I mentioned in a previous post that we were scavenging historic building materials to use in the addition. I'm a firm believer in the saying that a historic building is a green building because of the investment in labor and natural resources that the already-built house represents. The same goes for building components. Recycling materials is a green option to filling your cart at one of the big box home centers.
We've got historic doors from a ca. 1800 house that we're recycling and they've got their original door locks. Scott, cabinet maker that he is, decided to make a base cabinet for the bathroom sink using heart pine boards that had been submerged for 100 years while standing sentinel for a bridge abutment. A co-worker saved them from the dumpster when the bridge was re-built some 10 years ago and Scott brokered a deal to get a few hundred board feet. A local sawyer (now retired) believes that the planks were sawn from trees that were already 100 years old when placed as part of the bridge 100 years ago. They are knot-free and beautiful, and the cabinet is spectacular! We're putting a copper basin sink on top with copper faucets and the casual look is just what we wanted. I'll post a photo once it's in place.
George left us some beautiful old floor boards of both hard pine and cedar in what is now Scott's workshop. Those will get placed underfoot in the kitchen, but we don't have quite enough so we're looking for some more.
If we can't find any, I may have to make old boards out of new ones. Something you don't know about me is that I'm a painter, trained by my mother who was a professional "Early American decorator." I learned theorem and tole painting from her, but then discovered a passion for realistic oil painting in the style of Philadelphia's well-known Peale family of artists. I'm self-taught in the art of faux painting and I honed my talents restoring our old house. For example, Scott filled the holes in the exposed joists (drilled there for electrical wires) in our living room and I faux-painted knots over the patched holes in the beams to match others. Folks cannot tell which ones are original and which ones are fake.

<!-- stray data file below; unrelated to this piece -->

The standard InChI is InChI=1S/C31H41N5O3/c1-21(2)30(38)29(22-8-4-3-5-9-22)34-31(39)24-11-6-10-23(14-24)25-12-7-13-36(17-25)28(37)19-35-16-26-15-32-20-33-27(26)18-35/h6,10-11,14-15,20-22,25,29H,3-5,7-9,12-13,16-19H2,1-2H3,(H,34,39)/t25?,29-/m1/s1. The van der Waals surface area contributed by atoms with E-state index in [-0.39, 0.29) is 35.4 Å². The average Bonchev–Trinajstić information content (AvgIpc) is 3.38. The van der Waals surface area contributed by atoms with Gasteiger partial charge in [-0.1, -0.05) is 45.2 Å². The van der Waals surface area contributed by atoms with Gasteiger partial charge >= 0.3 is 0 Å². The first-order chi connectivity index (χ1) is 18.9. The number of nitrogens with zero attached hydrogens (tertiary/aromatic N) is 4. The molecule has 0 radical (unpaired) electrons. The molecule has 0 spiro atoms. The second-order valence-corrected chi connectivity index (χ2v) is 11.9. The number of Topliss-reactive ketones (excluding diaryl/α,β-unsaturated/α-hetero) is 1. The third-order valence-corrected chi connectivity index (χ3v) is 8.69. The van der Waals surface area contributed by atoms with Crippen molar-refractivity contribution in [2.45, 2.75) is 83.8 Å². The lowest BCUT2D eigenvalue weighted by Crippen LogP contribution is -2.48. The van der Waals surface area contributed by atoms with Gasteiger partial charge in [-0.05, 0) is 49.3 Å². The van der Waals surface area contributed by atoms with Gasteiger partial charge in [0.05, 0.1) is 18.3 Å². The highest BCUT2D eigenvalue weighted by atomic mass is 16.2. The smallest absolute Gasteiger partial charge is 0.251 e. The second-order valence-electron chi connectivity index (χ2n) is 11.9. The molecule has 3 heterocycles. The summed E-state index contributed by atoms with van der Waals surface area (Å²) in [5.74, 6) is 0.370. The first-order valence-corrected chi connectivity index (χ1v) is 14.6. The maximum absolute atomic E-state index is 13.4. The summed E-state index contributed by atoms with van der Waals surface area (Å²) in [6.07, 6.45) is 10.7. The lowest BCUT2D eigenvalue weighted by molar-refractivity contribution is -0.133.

We're also reusing historic bricks for the foundation and I learned first-hand yesterday what it takes to chip mortar carefully, very carefully, from used bricks. The old lime mortar is fairly easy to remove, but the "newer" stuff with Portland cement takes strength, finess, and a whole lot of patience. I'll leave those for Scott to clean!
George also left us a pile of used, historic bricks that were left-over from building the foundation of the original house when it was moved here in 1975. But, many are broken and I worried that they'd have to be thrown in the dumpster. We spent a few days in Williamsburg last fall and during our meanderings in the historic area, I looked down and noticed I was walking on a sidewalk made largely entirely from broken bricks. Perfect! I took several photos and will be modeling our patio and sidewalk of used bricks following the random patterns I saw there.
Working with historic buildings professionally as an architectural historian, I've learned that our forefathers and foremothers didn't waste a thing. Houses were moved regularly; in fact, I found a reference dated 1767 that mentioned a house here in Cape May County being moved by a wealthy land owner to a different location. Houses were also recycled for different purposes, too, often becoming barns or shops, and vice versa once their original use was outdated. Similarly, the joists in what is now our kitchen were re-used from a much-earlier house and then recycled in ours around 1830 when the kitchen lean-to was rebuilt.
I like to think that Scott and I are following in the footsteps of those Cape May countians before us who wasted nothing and had no idea they were living the "green movement" a few centuries ahead of time.